Wouldn't it be lovely if you had someone to just mentor your serve or your backhand before the weekend ping pong match with your friends? Well, if you are in Japan you can ask the help of the world's first robot table tennis player/tutor to share some tips with you. According to reports, it is doing better than the most human players out there and has a Guinness World Record to prove it.
The name of the world's first robot table table tennis player is FORPHEUS, which stands for Future Omron Robtotics Technology for Exploring Possibility of Harmonised aUtomation with Sinic theoretics.
OMRON Corporation's brain child's name is a coined term embodying OMRON's robot technologies based on its unique future prediction theory "SINIC theoretics". It is also a combination of "For" and "ORPHEUS (a bard in Greek mythology as a symbol of human creativity)", representing OMRON's attitude of bringing out human creativity and possibility, says the official site of the company.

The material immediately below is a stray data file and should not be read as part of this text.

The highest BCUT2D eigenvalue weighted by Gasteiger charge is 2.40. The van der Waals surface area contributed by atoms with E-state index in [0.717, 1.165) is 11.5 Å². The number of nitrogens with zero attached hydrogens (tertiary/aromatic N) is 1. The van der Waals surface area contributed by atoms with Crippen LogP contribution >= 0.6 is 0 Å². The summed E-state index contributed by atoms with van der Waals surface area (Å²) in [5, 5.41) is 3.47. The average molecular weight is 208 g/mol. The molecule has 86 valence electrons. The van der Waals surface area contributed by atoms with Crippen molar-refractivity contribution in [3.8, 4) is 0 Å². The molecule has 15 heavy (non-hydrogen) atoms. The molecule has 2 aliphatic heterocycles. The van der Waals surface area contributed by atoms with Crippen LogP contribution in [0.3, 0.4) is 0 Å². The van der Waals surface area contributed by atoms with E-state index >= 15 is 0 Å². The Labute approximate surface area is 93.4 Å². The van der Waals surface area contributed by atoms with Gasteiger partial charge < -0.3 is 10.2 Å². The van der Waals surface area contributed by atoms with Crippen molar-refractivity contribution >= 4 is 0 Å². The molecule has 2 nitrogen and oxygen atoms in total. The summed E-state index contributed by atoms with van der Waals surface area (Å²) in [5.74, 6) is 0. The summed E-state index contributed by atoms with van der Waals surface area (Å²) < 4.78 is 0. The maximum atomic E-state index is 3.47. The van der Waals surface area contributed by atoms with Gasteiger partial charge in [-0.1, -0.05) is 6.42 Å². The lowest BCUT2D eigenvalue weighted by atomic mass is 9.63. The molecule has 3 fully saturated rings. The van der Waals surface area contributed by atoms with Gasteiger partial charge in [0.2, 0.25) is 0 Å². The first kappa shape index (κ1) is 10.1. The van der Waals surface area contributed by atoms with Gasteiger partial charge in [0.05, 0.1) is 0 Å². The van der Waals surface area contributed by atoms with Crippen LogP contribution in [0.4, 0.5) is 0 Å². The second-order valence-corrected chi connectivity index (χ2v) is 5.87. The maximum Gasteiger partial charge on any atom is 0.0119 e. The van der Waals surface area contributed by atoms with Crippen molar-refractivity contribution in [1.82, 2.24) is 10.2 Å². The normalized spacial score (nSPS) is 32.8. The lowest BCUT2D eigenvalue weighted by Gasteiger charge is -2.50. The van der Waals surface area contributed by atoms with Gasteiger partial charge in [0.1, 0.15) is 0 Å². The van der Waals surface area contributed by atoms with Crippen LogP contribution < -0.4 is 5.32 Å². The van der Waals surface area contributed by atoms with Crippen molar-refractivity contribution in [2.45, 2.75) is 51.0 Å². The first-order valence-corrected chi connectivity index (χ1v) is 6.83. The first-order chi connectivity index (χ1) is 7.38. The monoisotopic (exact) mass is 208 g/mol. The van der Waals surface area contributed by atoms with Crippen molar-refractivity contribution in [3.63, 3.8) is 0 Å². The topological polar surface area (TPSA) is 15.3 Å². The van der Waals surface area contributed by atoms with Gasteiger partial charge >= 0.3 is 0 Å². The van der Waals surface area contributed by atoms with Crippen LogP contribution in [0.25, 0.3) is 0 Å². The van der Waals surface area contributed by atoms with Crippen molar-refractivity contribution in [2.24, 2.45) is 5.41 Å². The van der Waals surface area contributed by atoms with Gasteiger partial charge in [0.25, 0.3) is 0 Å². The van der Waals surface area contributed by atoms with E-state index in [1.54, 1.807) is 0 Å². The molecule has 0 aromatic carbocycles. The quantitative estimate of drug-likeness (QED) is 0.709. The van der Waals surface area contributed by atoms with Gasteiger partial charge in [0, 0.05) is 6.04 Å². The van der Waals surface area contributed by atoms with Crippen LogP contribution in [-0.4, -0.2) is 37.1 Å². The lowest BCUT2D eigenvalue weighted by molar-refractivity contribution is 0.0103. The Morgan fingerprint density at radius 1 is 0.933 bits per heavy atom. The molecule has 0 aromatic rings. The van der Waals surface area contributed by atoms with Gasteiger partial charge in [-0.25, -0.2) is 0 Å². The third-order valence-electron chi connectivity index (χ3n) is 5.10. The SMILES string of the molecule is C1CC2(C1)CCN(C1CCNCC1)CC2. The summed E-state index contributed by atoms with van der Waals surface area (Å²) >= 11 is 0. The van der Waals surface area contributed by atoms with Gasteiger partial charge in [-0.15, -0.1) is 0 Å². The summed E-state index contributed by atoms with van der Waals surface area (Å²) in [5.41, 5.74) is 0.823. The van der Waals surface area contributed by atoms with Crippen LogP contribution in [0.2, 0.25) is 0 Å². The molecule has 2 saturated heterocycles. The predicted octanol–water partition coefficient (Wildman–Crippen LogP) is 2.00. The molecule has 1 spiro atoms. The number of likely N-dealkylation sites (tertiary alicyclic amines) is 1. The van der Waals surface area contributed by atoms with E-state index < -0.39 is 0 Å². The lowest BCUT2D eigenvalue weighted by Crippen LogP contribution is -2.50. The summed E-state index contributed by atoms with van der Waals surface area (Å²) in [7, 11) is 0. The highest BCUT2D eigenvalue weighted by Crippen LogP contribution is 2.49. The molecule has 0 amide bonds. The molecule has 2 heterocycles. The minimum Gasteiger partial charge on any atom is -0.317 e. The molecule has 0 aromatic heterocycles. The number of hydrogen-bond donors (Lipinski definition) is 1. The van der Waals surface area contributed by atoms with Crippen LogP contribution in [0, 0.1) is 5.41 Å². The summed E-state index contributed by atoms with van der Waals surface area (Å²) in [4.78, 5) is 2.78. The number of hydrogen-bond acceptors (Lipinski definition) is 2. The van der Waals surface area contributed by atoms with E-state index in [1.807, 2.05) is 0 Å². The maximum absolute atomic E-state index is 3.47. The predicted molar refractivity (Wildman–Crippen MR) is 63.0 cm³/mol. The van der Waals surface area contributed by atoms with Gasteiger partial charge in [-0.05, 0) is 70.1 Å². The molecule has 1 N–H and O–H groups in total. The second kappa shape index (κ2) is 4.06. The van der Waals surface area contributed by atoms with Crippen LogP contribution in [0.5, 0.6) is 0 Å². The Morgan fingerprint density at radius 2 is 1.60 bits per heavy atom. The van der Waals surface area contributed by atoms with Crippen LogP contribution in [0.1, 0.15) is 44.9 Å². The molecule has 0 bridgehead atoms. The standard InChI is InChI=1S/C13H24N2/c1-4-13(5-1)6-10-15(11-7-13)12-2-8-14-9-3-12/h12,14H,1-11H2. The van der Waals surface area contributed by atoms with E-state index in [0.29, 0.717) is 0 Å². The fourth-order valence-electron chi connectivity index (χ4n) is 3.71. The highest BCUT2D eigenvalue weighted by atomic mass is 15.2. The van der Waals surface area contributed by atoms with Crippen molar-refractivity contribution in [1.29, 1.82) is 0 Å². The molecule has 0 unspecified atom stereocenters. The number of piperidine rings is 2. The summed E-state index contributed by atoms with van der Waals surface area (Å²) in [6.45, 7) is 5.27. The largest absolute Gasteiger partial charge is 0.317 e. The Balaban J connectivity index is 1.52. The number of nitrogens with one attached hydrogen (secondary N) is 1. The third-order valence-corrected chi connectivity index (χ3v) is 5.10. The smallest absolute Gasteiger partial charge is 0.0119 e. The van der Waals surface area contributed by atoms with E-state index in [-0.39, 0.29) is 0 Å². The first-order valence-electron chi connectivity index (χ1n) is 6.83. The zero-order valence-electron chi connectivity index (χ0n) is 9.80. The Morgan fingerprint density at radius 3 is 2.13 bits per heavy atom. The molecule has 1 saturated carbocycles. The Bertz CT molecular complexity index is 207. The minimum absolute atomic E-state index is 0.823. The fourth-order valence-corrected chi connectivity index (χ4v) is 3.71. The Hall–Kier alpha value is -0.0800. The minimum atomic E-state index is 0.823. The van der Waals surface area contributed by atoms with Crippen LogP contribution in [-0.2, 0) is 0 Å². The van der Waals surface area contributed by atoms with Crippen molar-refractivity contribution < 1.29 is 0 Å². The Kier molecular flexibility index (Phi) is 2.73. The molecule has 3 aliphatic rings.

FORPHEUS has been awarded the Guinness title due to its one of a kind technological intelligence and educational prowess. His mastery over the game is in lieu of its ability to gauge the position of a ball during a match at a surprising rate of 80 factors per second with the help of multiple cameras placed above the game table. It is capable of precise rotational speed estimation, giving a real time response with almost minimal margin of error.
This technology can be used to teach human players by showing the highly accurate trajectory prediction using the firm's proprietary prediction module. Thanks to its cutting-edge vision and motion sensors, the robot is easily capable to act as a coach. It motivates the player to acquire better timing, proper placement and better skills.
This is an advanced step to increase synchronization between machines and humans, as the project's lead developer Taku Oya says, that FORPHEUS was originally built to achieve the goal to harmonize humans and robots and this kind of future endeavours might be pivotal to change how we look at machines.
It might just be possible to create a separate echo-system of learning on further exploration. Taku Oya believes that the possibilities are huge, "Now, it is a human who teaches a robot how to behave or teach, but in the next 20 years, it may be possible that a robot teaches a robot or a robot develops a robot."